File Download
  Links for fulltext
     (May Require Subscription)
Supplementary

Article: Causality in the association between p300 and alpha event-related desynchronization

TitleCausality in the association between p300 and alpha event-related desynchronization
Authors
KeywordsNeurological Disorders
Neuroscience
Physiology
Issue Date2012
PublisherPublic Library of Science. The Journal's web site is located at http://www.plosone.org/home.action
Citation
PLoS ONE, 2012, v. 7 n. 4, e34163 How to Cite?
AbstractRecent findings indicated that both P300 and alpha event-related desynchronization (alpha-ERD) were associated, and similarly involved in cognitive brain functioning, e.g., attention allocation and memory updating. However, an explicit causal influence between the neural generators of P300 and alpha-ERD has not yet been investigated. In the present study, using an oddball task paradigm, we assessed the task effect (target vs. non-target) on P300 and alpha-ERD elicited by stimuli of four sensory modalities, i.e., audition, vision, somatosensory, and pain, estimated their respective neural generators, and investigated the information flow among their neural generators using time-varying effective connectivity in the target condition. Across sensory modalities, the scalp topographies of P300 and alpha-ERD were similar and respectively maximal at parietal and occipital regions in the target condition. Source analysis revealed that P300 and alpha-ERD were mainly generated from posterior cingulate cortex and occipital lobe respectively. As revealed by time-varying effective connectivity, the cortical information was consistently flowed from alpha-ERD sources to P300 sources in the target condition for all four sensory modalities. All these findings showed that P300 in the target condition is modulated by the changes of alpha-ERD, which would be useful to explore neural mechanism of cognitive information processing in the human brain.
Persistent Identifierhttp://hdl.handle.net/10722/159524
ISSN
2015 Impact Factor: 3.057
2015 SCImago Journal Rankings: 1.395
PubMed Central ID
ISI Accession Number ID

 

DC FieldValueLanguage
dc.contributor.authorPeng, Wen_US
dc.contributor.authorHu, Len_US
dc.contributor.authorZhang, Zen_US
dc.contributor.authorHu, Yen_US
dc.date.accessioned2012-08-16T05:51:32Z-
dc.date.available2012-08-16T05:51:32Z-
dc.date.issued2012en_US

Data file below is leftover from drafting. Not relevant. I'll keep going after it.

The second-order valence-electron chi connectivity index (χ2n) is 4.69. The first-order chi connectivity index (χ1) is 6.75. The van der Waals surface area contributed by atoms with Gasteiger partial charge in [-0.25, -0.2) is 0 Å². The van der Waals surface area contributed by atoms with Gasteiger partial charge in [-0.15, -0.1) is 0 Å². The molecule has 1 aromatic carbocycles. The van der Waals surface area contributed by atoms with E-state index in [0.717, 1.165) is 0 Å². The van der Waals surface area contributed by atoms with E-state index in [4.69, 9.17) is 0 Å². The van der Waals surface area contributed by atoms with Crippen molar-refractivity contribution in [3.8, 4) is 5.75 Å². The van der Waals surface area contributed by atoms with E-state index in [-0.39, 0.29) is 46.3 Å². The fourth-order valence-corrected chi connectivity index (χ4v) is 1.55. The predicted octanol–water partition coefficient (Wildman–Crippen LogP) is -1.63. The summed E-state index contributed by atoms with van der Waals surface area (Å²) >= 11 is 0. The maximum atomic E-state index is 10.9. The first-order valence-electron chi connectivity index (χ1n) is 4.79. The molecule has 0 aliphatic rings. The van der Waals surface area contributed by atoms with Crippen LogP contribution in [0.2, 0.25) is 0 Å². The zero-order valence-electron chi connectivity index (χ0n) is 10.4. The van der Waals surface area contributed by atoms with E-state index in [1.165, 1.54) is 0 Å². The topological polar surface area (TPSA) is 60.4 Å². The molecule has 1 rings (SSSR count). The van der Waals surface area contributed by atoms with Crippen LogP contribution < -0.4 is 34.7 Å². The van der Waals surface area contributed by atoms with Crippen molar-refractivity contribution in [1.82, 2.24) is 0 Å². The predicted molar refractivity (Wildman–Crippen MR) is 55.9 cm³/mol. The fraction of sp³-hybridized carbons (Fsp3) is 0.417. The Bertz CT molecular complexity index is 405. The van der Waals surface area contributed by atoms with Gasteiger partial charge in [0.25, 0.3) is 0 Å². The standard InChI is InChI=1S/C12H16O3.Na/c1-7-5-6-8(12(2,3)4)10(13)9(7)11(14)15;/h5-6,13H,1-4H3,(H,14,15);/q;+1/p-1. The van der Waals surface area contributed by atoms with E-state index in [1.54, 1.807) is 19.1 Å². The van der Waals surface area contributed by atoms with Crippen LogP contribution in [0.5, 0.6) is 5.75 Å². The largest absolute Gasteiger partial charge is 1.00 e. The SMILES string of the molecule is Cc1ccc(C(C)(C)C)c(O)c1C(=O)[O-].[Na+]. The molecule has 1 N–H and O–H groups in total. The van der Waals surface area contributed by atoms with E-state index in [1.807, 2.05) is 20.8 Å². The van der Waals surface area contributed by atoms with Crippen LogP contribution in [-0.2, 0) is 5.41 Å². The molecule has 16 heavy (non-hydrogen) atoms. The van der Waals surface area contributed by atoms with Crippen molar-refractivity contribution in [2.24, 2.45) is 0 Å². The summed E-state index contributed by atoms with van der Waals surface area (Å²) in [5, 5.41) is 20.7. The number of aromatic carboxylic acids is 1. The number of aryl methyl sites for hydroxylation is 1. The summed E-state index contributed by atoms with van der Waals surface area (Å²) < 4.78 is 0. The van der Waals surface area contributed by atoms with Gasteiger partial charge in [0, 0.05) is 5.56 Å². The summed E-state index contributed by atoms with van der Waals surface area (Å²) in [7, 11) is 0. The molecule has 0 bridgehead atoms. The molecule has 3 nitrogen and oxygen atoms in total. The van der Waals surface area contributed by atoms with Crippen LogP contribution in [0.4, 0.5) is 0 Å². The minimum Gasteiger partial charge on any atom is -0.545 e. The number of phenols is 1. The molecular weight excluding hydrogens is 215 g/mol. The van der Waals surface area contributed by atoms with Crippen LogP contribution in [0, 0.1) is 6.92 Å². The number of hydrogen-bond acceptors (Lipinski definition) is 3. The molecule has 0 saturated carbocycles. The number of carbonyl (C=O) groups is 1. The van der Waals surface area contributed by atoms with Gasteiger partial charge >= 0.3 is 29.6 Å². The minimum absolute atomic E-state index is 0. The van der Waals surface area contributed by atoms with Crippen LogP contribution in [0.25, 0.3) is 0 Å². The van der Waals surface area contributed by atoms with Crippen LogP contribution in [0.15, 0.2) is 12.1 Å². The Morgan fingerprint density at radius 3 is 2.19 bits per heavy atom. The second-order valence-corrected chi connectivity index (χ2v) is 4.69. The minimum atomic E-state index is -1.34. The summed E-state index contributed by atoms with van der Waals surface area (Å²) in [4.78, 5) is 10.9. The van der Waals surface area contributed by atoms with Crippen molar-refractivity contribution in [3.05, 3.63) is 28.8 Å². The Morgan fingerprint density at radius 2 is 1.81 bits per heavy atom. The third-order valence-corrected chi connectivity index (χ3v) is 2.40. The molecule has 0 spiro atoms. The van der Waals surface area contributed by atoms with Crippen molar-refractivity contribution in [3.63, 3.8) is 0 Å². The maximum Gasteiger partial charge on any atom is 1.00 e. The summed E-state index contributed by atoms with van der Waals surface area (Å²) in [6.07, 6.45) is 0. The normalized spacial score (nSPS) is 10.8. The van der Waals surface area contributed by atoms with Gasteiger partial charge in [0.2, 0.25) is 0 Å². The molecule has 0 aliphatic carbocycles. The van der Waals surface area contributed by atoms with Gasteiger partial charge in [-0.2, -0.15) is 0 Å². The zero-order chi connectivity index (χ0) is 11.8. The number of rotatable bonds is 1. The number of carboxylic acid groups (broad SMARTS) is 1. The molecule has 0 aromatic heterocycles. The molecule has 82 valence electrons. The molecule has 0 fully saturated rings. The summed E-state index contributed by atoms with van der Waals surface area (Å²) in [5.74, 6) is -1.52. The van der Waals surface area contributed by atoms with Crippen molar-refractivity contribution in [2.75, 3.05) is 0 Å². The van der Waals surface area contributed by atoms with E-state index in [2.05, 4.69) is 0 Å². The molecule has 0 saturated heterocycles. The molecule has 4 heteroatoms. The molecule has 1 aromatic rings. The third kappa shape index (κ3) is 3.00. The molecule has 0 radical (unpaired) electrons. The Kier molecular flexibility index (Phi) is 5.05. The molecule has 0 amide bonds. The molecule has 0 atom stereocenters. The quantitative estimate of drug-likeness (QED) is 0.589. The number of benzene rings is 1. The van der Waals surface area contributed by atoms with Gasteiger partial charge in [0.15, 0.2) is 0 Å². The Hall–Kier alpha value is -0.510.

dc.identifier.citationPLoS ONE, 2012, v. 7 n. 4, e34163en_US
dc.identifier.issn1932-6203-
dc.identifier.urihttp://hdl.handle.net/10722/159524-
dc.description.abstractRecent findings indicated that both P300 and alpha event-related desynchronization (alpha-ERD) were associated, and similarly involved in cognitive brain functioning, e.g., attention allocation and memory updating. However, an explicit causal influence between the neural generators of P300 and alpha-ERD has not yet been investigated. In the present study, using an oddball task paradigm, we assessed the task effect (target vs. non-target) on P300 and alpha-ERD elicited by stimuli of four sensory modalities, i.e., audition, vision, somatosensory, and pain, estimated their respective neural generators, and investigated the information flow among their neural generators using time-varying effective connectivity in the target condition. Across sensory modalities, the scalp topographies of P300 and alpha-ERD were similar and respectively maximal at parietal and occipital regions in the target condition. Source analysis revealed that P300 and alpha-ERD were mainly generated from posterior cingulate cortex and occipital lobe respectively. As revealed by time-varying effective connectivity, the cortical information was consistently flowed from alpha-ERD sources to P300 sources in the target condition for all four sensory modalities. All these findings showed that P300 in the target condition is modulated by the changes of alpha-ERD, which would be useful to explore neural mechanism of cognitive information processing in the human brain.-
dc.languageengen_US
dc.publisherPublic Library of Science. The Journal's web site is located at http://www.plosone.org/home.action-
dc.relation.ispartofPLoS ONEen_US
dc.rightsCreative Commons: Attribution 3.0 Hong Kong License-
dc.subjectNeurological Disorders-
dc.subjectNeuroscience-
dc.subjectPhysiology-
dc.titleCausality in the association between p300 and alpha event-related desynchronizationen_US
dc.typeArticleen_US
dc.identifier.emailZhang, Z: zgzhang@eee.hku.hken_US
dc.identifier.emailHu, Y: yhud@hku.hken_US
dc.identifier.authorityZhang, Z=rp01565en_US
dc.identifier.authorityHu, Y=rp00432en_US
dc.description.naturepublished_or_final_version-
dc.identifier.doi10.1371/journal.pone.0034163-
dc.identifier.pmid22511933-
dc.identifier.pmcidPMC3325251-
dc.identifier.hkuros203550en_US
dc.identifier.volume7en_US
dc.identifier.issue4, e34163-
dc.identifier.eissn1932-6203-
dc.identifier.isiWOS:000305338600019-
dc.publisher.placeUnited States-
dc.identifier.citeulike11602490-

Export via OAI-PMH Interface in XML Formats


OR


Export to Other Non-XML Formats